Thursday, April 11, 2013

Internet: Purposeful!

Media is a tool.  It seems prudent to teach its use from the perspective of a tool.  Think of tools such as a telephone, refrigerator, or knife.  Tools are essential, powerful, purposeful, has boundaries of use, and require respect.

Refrigerators empower a child to get themselves a snack from the bottom shelf.  Wohoo! One step closer to productive independent citizens of the world!  If they leave the door open, the food spoils.  If they fill it full of dirt from the garden, that's gross.  If they get stuck in a fridge, they suffocate.  It's just a fridge, everyone needs one, and we teach our kids how to use it.  Have you noticed yourself teaching fridge lessons?

In teaching the internet, let's start by calling out great opportunities for its use with our kids.  Here are some ideas on how to do that:

  • "Hey kids, I'm in the kitchen and I'm trying to cook a tasty meal.  I'm not exactly sure how I want to season the salmon tonight, so let me grab the tablet (laptop, phone, ect) and search for some ideas."  Share with them the site you go to, the words you search, the results you get, and why you pick one site over another.  There's no age too young to talk about this, get yourself in the habit. Eventually, you can involve them in doing the searching without wiping your hands.
  • "I need to pay the electric bill.  I'm going to log onto our bank site, and create an automatic transfer."  The point isn't to teach them how to pay the bill, rather, that it's a tool that can help.  Use this example to talk about where electric comes from.  If they're old enough, play a naming game of what does and does not use electric around the house.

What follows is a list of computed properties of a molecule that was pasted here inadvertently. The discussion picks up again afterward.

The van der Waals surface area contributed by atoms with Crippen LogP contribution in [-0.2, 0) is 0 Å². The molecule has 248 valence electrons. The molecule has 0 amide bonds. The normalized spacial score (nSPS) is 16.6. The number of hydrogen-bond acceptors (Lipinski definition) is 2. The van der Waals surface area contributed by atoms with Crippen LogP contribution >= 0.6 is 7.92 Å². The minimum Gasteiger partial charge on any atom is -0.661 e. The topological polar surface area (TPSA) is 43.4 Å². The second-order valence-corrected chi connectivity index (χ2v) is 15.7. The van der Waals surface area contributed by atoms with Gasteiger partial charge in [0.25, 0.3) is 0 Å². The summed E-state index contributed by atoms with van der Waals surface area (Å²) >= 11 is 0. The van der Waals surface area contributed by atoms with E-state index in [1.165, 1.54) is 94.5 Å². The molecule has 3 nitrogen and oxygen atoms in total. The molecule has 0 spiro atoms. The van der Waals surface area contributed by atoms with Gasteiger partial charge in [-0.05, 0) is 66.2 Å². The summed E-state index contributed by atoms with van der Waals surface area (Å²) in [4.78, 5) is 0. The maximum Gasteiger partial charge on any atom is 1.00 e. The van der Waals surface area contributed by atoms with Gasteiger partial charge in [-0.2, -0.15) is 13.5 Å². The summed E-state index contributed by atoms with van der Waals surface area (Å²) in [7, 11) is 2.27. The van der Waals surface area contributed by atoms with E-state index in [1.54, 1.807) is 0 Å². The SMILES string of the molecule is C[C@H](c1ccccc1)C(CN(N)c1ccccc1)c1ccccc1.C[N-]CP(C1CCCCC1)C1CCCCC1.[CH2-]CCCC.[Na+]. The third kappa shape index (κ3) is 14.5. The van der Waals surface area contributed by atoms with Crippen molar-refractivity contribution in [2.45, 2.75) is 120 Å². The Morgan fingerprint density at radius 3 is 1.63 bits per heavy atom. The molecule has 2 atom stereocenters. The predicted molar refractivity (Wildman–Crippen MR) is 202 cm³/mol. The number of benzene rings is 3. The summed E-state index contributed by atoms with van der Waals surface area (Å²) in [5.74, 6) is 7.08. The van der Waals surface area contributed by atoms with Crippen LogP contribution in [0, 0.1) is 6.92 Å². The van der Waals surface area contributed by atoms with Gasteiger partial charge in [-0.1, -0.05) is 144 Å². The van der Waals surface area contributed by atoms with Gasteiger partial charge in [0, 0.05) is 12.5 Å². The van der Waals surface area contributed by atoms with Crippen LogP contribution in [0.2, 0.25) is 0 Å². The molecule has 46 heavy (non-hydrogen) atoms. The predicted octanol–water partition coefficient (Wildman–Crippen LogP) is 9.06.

• "Grandma would love to see the holiday pictures while she's visiting, let's show her".  If they don't already know how, teach them to navigate to pictures and drive the "slide show".  Teach them how to scroll slow/fast enough for others to enjoy what they are being shown, and to share stories about the pictures if they can.  Caution: be prepared to segue away from the electronic, pictures are bedazzling.
  • If you are texting, checking email, or many of the other activities that make up the "at least once per hour" statistic, vocalize to your children what you are doing if you are in their presence.  "I'm replying to our friend Mary, she's interested in coming over for dinner on Thursday." or "I'm checking my email, because I'm waiting for a very important message about my schedule tomorrow."   This helps me be more mindful when I choose to check my devices, and occasionally, I realize my reason is not that important.  Use this opportunity to describe the purpose of text messages or emails.
  • Another great one, particularly if you have Facetime, Skype, or other video phone system, let your child be involved in talking to friends or family over the phone.  What aunt doesn't enjoy a dizzying view up your child's nose!?  Teach them how to point, and show them where they can see their own image.  This part of the conversation involves a dual effort to teach good phone/video habits. Older kids can learn how to initiate phone calls, turn on and off the video feature, ect.
  • Think up some other ideas and post them as comments.  The internet is vast, my examples are few!
Once the job is done, teach putting the electronic away.

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